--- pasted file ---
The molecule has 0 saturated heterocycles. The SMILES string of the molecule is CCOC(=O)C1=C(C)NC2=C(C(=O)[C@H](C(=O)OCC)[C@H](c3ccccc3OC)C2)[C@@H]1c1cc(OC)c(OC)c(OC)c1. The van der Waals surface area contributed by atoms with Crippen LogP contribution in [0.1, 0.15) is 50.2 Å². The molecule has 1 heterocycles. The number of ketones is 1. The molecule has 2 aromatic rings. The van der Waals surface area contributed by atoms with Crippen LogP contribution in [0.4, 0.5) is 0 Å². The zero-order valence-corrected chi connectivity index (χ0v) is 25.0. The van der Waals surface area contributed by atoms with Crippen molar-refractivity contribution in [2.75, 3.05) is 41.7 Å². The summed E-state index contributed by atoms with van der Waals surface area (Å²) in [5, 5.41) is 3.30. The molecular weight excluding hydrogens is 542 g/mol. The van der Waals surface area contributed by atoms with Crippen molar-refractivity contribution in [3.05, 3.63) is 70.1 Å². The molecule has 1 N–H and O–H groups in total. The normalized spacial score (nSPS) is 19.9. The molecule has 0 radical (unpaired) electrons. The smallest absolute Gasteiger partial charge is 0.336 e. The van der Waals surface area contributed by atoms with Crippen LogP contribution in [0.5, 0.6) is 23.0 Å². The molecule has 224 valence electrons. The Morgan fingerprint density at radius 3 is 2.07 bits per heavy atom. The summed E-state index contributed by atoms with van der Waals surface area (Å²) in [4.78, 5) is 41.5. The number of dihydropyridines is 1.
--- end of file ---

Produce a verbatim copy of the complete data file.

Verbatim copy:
The molecule has 0 saturated heterocycles. The SMILES string of the molecule is CCOC(=O)C1=C(C)NC2=C(C(=O)[C@H](C(=O)OCC)[C@H](c3ccccc3OC)C2)[C@@H]1c1cc(OC)c(OC)c(OC)c1. The van der Waals surface area contributed by atoms with Crippen LogP contribution in [0.1, 0.15) is 50.2 Å². The molecule has 1 heterocycles. The number of ketones is 1. The molecule has 2 aromatic rings. The van der Waals surface area contributed by atoms with Crippen LogP contribution in [0.4, 0.5) is 0 Å². The zero-order valence-corrected chi connectivity index (χ0v) is 25.0. The van der Waals surface area contributed by atoms with Crippen molar-refractivity contribution in [2.75, 3.05) is 41.7 Å². The summed E-state index contributed by atoms with van der Waals surface area (Å²) in [5, 5.41) is 3.30. The molecular weight excluding hydrogens is 542 g/mol. The van der Waals surface area contributed by atoms with Crippen molar-refractivity contribution in [3.05, 3.63) is 70.1 Å². The molecule has 1 N–H and O–H groups in total. The normalized spacial score (nSPS) is 19.9. The molecule has 0 radical (unpaired) electrons. The smallest absolute Gasteiger partial charge is 0.336 e. The van der Waals surface area contributed by atoms with Crippen LogP contribution in [0.5, 0.6) is 23.0 Å². The molecule has 224 valence electrons. The Morgan fingerprint density at radius 3 is 2.07 bits per heavy atom. The summed E-state index contributed by atoms with van der Waals surface area (Å²) in [4.78, 5) is 41.5. The number of dihydropyridines is 1.